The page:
Are you attracting the attention of auditors just from incorrect or incomplete claim forms? Here are the most common mistakes.

In the first part of this series, we explored key areas of chiropractic billing patterns that might draw attention from auditors and reviewers. We also highlighted some specific things you can do to eliminate all those red flags that could lead to dreaded audits.

Common Claim Form Mistakes

In this second part of the series, we’ll discuss some of the “yellow” flags you could be sending as a result of an incomplete or incorrect claim form. Here, we’ve highlighted some of the most common from the previously recorded webinar, How Clean Are Your Claims?, presented by Brandy Brimhall. Although this does not serve as instructions for completing the CMS 1500 form, you can find more details about common claim form mistakes by listening to the recorded session online.

Field 14: Date of Current accident/injury/illness.

Medicare requires this date to be the date the patient presented for care for the current episode of treatment, but it is often neglected or randomly updated. In either case, the aged date or the random updates of this date field over time will display a pattern, and capture the attention of third party payers and auditors.

Field 21: Diagnosis

This is the diagnosis field, and providers must adequately support services rendered using applicable diagnosis. Use of the same diagnosis on every visit and/or on every patient can be “yellow flags” for reviewers.

Field 24D: CPT/HCPCS (Service/Supply codes)

Appropriate CPT codes and necessary modifiers are required for field 24D. These must appropriately define the services that were rendered and be supported by the daily visit documentation. If applicable, the appropriate modifier must be appended as well.

Errors in this field may often be coding errors or inappropriate use of modifiers. Inappropriate use or overuse of CPT/HCPCS codes can be identified over time on claim forms. As such, this is a common risk area.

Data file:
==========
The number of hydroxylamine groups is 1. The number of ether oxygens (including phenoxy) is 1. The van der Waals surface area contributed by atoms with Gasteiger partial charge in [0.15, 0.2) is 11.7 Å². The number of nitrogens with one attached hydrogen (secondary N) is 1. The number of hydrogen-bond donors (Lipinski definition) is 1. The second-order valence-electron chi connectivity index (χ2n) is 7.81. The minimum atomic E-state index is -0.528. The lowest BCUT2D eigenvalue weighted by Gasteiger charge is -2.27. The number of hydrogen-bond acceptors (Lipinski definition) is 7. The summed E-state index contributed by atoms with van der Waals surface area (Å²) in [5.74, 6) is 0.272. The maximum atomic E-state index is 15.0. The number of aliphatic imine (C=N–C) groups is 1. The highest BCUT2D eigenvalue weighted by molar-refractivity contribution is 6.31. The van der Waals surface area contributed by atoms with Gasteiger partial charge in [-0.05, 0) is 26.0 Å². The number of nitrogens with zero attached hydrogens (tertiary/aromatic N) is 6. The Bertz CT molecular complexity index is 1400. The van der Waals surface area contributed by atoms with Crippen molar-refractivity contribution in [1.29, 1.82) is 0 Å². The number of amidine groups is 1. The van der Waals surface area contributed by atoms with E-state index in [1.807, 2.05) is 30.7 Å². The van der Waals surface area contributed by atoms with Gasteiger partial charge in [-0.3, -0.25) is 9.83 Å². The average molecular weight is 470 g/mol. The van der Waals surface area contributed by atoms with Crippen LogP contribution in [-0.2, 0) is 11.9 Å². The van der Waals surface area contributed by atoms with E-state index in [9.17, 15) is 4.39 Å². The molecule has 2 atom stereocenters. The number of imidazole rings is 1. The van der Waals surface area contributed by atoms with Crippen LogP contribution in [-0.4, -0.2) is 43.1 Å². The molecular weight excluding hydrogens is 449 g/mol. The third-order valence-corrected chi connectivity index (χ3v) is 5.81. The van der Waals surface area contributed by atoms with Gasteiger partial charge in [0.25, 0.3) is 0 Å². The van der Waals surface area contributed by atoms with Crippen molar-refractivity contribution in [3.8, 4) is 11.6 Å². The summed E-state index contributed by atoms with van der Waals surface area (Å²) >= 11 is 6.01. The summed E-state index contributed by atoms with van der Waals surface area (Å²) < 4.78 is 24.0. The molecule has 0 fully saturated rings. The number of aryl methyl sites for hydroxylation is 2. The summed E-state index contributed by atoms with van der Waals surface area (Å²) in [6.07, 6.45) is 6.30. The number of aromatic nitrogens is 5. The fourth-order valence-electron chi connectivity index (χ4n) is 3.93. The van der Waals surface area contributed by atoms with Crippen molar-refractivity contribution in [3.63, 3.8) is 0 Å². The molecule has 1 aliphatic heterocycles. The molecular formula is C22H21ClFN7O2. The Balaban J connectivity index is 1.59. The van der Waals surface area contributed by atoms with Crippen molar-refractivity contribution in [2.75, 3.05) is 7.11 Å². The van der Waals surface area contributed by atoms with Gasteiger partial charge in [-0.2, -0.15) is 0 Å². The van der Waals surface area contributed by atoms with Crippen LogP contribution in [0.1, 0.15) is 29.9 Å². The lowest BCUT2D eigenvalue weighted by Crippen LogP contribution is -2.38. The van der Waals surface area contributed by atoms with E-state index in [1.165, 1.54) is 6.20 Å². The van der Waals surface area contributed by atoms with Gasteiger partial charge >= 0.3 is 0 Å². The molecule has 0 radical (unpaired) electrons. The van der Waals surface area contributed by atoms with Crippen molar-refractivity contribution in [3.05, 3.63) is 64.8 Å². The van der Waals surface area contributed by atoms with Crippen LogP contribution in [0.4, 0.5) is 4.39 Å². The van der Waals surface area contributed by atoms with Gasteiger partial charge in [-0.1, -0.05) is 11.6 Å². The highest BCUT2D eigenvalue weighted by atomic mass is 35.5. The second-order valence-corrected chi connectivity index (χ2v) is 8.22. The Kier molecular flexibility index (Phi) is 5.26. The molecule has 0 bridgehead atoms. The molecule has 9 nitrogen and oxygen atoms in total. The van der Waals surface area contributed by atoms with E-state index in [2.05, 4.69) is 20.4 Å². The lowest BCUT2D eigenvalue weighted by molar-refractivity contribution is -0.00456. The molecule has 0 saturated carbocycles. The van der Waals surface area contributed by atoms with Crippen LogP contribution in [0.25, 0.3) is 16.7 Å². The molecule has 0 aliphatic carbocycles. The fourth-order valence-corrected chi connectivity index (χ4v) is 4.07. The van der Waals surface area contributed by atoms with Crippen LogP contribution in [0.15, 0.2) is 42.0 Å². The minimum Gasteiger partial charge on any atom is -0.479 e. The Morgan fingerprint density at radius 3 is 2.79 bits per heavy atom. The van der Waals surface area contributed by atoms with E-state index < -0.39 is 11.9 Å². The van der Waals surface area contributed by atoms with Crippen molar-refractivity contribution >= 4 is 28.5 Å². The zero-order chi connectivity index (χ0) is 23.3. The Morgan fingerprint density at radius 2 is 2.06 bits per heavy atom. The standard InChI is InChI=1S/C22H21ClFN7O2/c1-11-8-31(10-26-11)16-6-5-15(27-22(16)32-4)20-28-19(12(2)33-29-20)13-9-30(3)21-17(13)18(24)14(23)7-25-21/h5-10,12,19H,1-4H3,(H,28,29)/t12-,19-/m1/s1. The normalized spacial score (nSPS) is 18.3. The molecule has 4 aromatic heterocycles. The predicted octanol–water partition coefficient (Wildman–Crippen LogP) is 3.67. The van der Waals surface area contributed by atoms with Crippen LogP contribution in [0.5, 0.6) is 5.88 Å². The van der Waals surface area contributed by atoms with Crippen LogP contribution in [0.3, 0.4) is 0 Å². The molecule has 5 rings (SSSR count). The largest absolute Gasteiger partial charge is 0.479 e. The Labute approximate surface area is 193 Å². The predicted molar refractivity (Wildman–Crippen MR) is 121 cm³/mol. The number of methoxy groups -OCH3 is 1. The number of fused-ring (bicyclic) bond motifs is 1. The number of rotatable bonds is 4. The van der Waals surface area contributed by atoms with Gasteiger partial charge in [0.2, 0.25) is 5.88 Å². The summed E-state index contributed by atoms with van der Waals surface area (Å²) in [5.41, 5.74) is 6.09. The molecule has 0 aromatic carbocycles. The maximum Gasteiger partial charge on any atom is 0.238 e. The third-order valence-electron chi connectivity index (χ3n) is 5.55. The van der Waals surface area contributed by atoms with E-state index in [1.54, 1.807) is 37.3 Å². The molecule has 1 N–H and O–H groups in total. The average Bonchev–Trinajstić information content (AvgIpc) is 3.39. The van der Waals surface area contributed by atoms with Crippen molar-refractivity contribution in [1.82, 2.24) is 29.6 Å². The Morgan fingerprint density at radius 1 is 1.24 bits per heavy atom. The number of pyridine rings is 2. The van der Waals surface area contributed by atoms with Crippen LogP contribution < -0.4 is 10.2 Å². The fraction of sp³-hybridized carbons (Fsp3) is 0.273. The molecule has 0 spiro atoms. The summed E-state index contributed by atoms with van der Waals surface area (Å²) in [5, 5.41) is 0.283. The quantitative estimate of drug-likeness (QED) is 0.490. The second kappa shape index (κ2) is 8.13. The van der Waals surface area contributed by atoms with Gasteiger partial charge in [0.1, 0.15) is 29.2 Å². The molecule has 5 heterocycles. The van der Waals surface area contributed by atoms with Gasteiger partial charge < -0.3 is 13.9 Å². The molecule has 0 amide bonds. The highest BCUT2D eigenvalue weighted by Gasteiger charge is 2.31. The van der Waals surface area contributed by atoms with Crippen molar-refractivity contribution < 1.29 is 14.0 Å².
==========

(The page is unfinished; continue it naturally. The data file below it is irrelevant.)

Field 24E: Diagnosis Pointing

This diagnosis pointer field is necessary to link the supporting diagnosis from Field 21 to the service code identified in individual line items on the claim. Diagnosis codes must adequately support the service rendered. This is also an area where common errors occur on claims due to:

  • Diagnosis codes not reported in Field 21 (and therefore not able to be properly pointed to in Field 24E, resulting in lack of support for the service(s) rendered)
  • The same diagnosis code should not typically be pointing to multiple services. This may be an indicator of lack of medical necessity for one or more services.
Field 24F: Charges

The Charges field may be attention-getting by third parties or reviewers in the event the charges appear to be excessive or outside (above/below) what peers charge for the same service(s). Though Major Medical policies have allowed fees for covered and payable services, unusual billed amounts are still subjects of concern in some types of audits/reviews.

Field 24G: Days/Units

For timed services, this is the field where the appropriate number of units is documented. It is common for units to be reported inappropriately due to a lack of understanding as to what is considered a single or multiple unit. Here is a chart which identifies how units are determined for timed services:

Field 24J: Rendering provider ID

This is the field where the NPI of the provider that rendered services is to be listed. For practices with multiple providers, this often easily becomes a confused field and the incorrect provider is reported for services he/she did not render. Due to this, there can be scrutiny on this particular field and may be a risk area for some practices.


Brandy Brimhall is a recognized expert in chiropractic billing, coding & compliance. She is a Certified Professional Coder, Certified Professional Compliance Officer, Certified ChiroCode Professional Coder, Certified Medical Compliance Officer, and Certified Professional Medical Auditor. Brandy is a sought after speaker at state and national chiropractic conferences, and is a regular contributor to multiple chiropractic publications.

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